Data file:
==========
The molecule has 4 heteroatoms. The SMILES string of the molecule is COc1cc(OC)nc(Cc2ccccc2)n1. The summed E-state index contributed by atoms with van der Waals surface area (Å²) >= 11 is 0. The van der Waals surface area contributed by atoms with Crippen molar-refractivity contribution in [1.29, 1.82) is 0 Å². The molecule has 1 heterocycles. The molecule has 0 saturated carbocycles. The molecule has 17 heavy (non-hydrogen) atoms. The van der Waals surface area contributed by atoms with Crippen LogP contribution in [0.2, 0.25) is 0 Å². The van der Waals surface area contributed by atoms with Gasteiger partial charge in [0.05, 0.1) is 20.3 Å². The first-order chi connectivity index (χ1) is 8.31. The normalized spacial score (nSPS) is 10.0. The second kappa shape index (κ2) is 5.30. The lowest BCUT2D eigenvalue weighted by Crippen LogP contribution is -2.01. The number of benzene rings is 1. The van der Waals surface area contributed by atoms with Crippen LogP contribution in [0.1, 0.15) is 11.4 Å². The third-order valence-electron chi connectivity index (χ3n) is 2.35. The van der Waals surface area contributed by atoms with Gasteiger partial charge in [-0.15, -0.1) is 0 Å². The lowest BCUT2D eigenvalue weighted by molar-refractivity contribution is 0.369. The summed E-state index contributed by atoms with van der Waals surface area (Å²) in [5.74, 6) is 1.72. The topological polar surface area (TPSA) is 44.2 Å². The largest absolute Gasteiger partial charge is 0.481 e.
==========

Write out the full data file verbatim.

The molecule has 4 heteroatoms. The SMILES string of the molecule is COc1cc(OC)nc(Cc2ccccc2)n1. The summed E-state index contributed by atoms with van der Waals surface area (Å²) >= 11 is 0. The van der Waals surface area contributed by atoms with Crippen molar-refractivity contribution in [1.29, 1.82) is 0 Å². The molecule has 1 heterocycles. The molecule has 0 saturated carbocycles. The molecule has 17 heavy (non-hydrogen) atoms. The van der Waals surface area contributed by atoms with Crippen LogP contribution in [0.2, 0.25) is 0 Å². The van der Waals surface area contributed by atoms with Gasteiger partial charge in [0.05, 0.1) is 20.3 Å². The first-order chi connectivity index (χ1) is 8.31. The normalized spacial score (nSPS) is 10.0. The second kappa shape index (κ2) is 5.30. The lowest BCUT2D eigenvalue weighted by Crippen LogP contribution is -2.01. The number of benzene rings is 1. The van der Waals surface area contributed by atoms with Crippen LogP contribution in [0.1, 0.15) is 11.4 Å². The third-order valence-electron chi connectivity index (χ3n) is 2.35. The van der Waals surface area contributed by atoms with Gasteiger partial charge in [-0.15, -0.1) is 0 Å². The lowest BCUT2D eigenvalue weighted by molar-refractivity contribution is 0.369. The summed E-state index contributed by atoms with van der Waals surface area (Å²) in [5.74, 6) is 1.72. The topological polar surface area (TPSA) is 44.2 Å². The largest absolute Gasteiger partial charge is 0.481 e.